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Lord Whitty: I would like to answer the noble Earl, Lord Peel. I did not say that "hunting" did not include such circumstances in answer to my noble friend Lord Stoddart, but that there were a number of exemptions relating to hunting of animals on one's own land that relate to Schedule 1 on rats, rabbits and, in certain circumstances, hares. The precise position to which he referred is not covered by those exemptions, but many equivalent situations would be.
Lord Elton: The noble Lord's answer leaves quite a lot in doubt. Large numbers of followers on foot, in motor cars and on bicycles subscribe and belong to hunt supporters' clubs. Does that imply intention? Are they caught? Should that not be plain in the Bill? Perhaps the amendment would not make it plain, but
Lord Whitty: The intention to hunt means engaging in the activity of hunting, not of driving a car down country lanes. There may be some grey areas that would have to be determined by the courts, but in general the definition is pretty clearly the intention to participate in a hunt.
I shall go back to the intervention of the noble Earl, Lord Peel. The principal amendment relates to "intentionally". To say that I have not replied to that point takes the biscuit. I have been replying to it for nearly 30 minutes. I continue to intend to reply to the debate. If it will help the Committee to have my interpretation on issues raised by the amendments, I will give that. All that I say is that I will not, at the end of that, recommend acceptance of any amendment before us today.
Lord Brittan of Spennithorne: With regard to the question raised by my noble friend Lord Peel, the Minister may have been a little rapid in his final answer. He conceded that the exemption that would mean that someone was not guilty if he hunted a rabbit on his own land did not apply to a fox. Is he not saying that my noble friend is absolutely right and that, in the circumstances that he described of setting a dog on a fox in one's own land, one would be guilty of the offence?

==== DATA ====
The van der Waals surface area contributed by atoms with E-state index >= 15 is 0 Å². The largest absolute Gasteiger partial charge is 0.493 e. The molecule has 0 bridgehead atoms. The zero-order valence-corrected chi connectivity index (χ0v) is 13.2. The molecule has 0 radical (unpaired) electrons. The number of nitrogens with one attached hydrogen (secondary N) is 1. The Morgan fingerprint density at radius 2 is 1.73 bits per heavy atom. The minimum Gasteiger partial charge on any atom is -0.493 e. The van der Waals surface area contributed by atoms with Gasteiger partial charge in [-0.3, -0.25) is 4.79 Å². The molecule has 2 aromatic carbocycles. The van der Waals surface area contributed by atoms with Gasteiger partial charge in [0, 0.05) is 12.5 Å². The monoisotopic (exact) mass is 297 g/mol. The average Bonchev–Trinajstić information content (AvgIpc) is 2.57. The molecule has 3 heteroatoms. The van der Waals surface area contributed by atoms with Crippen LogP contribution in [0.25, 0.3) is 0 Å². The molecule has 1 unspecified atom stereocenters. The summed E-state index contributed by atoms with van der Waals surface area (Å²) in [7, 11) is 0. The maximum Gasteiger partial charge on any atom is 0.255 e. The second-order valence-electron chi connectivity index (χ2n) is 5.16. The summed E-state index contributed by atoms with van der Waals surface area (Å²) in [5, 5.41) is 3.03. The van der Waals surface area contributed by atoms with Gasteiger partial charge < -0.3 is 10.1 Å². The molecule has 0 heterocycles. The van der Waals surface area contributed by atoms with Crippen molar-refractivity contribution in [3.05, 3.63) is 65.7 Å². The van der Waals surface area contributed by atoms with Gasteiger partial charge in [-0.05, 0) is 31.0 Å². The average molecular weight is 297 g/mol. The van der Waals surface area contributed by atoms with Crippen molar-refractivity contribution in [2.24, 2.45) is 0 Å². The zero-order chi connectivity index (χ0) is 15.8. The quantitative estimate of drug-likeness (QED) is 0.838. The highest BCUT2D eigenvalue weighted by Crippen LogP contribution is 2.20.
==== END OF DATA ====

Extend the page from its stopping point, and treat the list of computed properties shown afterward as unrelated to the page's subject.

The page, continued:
Lord Whitty: That is consistent with what I said in relation to foxes. However, some species are exempt under the Bill. The question asked by the noble Lord, Lord Stoddart, was actually in relation to squirrels, and that may also require some clarification.
Lord Waddington: I am sure that the noble Lord would want to be entirely frank with the Committee. Is not the position this: he is not prepared to accept any amendment, even one recommended as necessary by a noble and learned Lord, because if the Government did so and the Bill did not become law this Session, the consequences of the Government having accepted such an amendment here and in the other place would be that they could not use the Parliament Act if the Bill were rejected next Session? That is the truth of the matter.
Lord Whitty: No. I have argued that the Committee should not get ahead of itself. Let us find a way through the matter without necessarily pre-empting all the subsequent stages that the House of CommonsI repeat, the House of Commonsmight take. Were I to take the noble Lord's advice and accept every
Lord Whitty: In Committee, we have a free vote. It is not down to me to accept or reject. I wish to hear the debate. As it happens, I do not propose to vote either way in Committee. What I do at subsequent stages depends how the House decides on the various amendments now and in future. All that I say today is that there is no amendment in the Marshalled List that the Government are prepared to advise the Committee or any Member of the Committee to accept.
The Earl of Caithness: Will the Minister clarify a point that he made earlier? He seemed to say that the dog of the daughter of my noble friend Lord Crickhowell would not be hunting if it went off when taken for a walk. Then he said that the provision would prevent hunting by packs. I cannot find a definition of "pack" in the Bill. What is the Minister's definition?